Saturday, September 5

Kit Attack! Argos Pro Action solo tent

It has always been a basic belief of mine that if a purchase of goods or services meet my expectation then I will advertise the fact widely & positively. And I have a similar approach for those items that don't match up, with an adverse opinion.

[OK Johnny boy. Whatever happened to the smart-arsed pithy lead-in to this piece then? Where did that old-man solipsism come from? And whilst we're on the subject, what the hell is solipsism. More worryingly why pick this particular moment in my personal space time continuum to suddenly decide to yank the word out of the ether & tether it to that sentence for eternity? Or until the Internet melts. Hmm. Strange days indeed. Quick, back on topic before anyone notices]


Stick with it folks - this could be a meandering path today.

This morning saw an unscheduled annual trip to replace the electric kettle following the early morning greeting of a water pool slowly spreading across the kitchen worktop. Rather than a hot brew to start the day the kettle had sprung a leak.

Due to limescale levels in local water with a resultant tendency to knacker a kettle's water retaining ability the term "3 year extended warranty" and "electrical kettle" make for dubious bedfellows in these parts.

On impulse I wandered into the local Argos store, partly through duty to replace said tea-brewing implement, but more from curiosity at the sight of large stacks of catalogue slowly being built to a level where they were starting to obscure the shop front windows. Weighing in at 2.6kg, and over 2" thick, stacking these things on the public street is a major Health & Safety issue these days. But their appearance reminded me of Argos's main claim to fame as far as we outdoor folk are concerned - the excellent Pro-Action 1 man backpacking tent.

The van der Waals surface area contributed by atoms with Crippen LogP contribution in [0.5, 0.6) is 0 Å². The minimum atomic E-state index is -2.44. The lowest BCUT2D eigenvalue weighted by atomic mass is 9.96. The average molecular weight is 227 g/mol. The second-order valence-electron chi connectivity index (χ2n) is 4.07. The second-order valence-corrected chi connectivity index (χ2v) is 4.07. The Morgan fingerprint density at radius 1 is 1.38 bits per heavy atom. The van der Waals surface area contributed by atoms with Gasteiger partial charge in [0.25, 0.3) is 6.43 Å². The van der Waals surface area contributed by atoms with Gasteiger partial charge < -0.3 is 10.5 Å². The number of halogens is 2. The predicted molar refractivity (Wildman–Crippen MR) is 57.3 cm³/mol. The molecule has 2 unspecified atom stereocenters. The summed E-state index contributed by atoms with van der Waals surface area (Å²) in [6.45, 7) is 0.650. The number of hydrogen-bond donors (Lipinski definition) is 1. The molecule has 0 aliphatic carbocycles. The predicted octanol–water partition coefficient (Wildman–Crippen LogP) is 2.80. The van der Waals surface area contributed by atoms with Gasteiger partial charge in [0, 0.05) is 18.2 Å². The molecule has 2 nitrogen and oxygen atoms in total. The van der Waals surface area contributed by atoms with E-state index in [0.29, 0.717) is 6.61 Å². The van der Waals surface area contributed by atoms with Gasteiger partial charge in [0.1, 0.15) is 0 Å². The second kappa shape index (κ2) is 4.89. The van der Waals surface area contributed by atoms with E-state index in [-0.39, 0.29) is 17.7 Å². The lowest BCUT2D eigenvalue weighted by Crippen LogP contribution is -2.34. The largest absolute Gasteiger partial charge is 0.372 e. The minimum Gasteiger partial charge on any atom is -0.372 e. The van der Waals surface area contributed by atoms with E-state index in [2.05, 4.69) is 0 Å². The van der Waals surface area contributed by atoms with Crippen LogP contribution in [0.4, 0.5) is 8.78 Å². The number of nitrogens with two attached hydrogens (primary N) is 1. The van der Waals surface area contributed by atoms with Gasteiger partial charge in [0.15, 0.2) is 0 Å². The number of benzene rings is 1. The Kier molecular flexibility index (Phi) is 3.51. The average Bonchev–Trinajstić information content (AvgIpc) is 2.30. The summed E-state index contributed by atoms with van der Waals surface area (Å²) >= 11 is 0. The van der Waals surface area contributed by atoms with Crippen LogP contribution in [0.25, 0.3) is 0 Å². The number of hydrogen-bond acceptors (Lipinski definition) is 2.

In early 2008 I posted some pictures of this tent following queries on outdoor forums as to just how to erect the damned things. Luckily I'd some digital snaps from 2006 when I regularly used my Pro-Action 1 man tent, prior to my conversion to the Church of the Hilleberg Akto. An inevitable progression for Hairy Chested Outdoor Man of A Reputation To Maintain.

But without that experience of the PA tent, at a cost (<£20) that positively encouraged experimentation with small/light gear, I may have carried on lugging huge packs of gear for many years. Or more likely wasted large wedges of cash on High Tech, High Spec, Highly Unsuitable tat.

I bought the PA tent 2nd hand, and sold it on later at a similar price to a like minded outdoor individual. At one time there was a flourishing market on E-Bay for those far sighted enough to bulk buy the end of season sell-off, and hold on to them for a while. Word of a good thing soon gets out in Outdoor circles.

During our time together the PA taught me many lessons about lightness, volume size & build quality.

The flaws enabled me to work out what I wanted in a tent (pitch in one go, stable in high wind). The design opened up a new way of thinking about gear construction (single pole, low number of pegs, limited failure points)

It seems there's a number of people have been similarly tempted. The article featuring the Pro-Action tent has remained amongst the top 5 hits on this blog ever since that original post.

I'm certain most visitors arrive for the same purpose - how do you put the damned thing up? (and thank god there are some photos
on the Internet that will help)

No stranger to tent erection my first pitching attempt left me scratching my head at times. I blamed that on the lack of any accompanying instructions & an unfamiliar pole configuration. But based on recent post comments having the instructions doesn’t appear to offer too much of an advantage.

The popularity of the original article is a clear example of where a few simple snapshots really are worth a thousand words of Chinese/English translatative effort.

Since 2006 I've often recommended the PA for those seeking a low cost entry to solo lightweight camping. Some year's models have been dire, and my recommendation has been suitably negative. But happily whoever supplies Argos for their camping season appears to recognise A Good Thing and the 2009 model has been a return to form.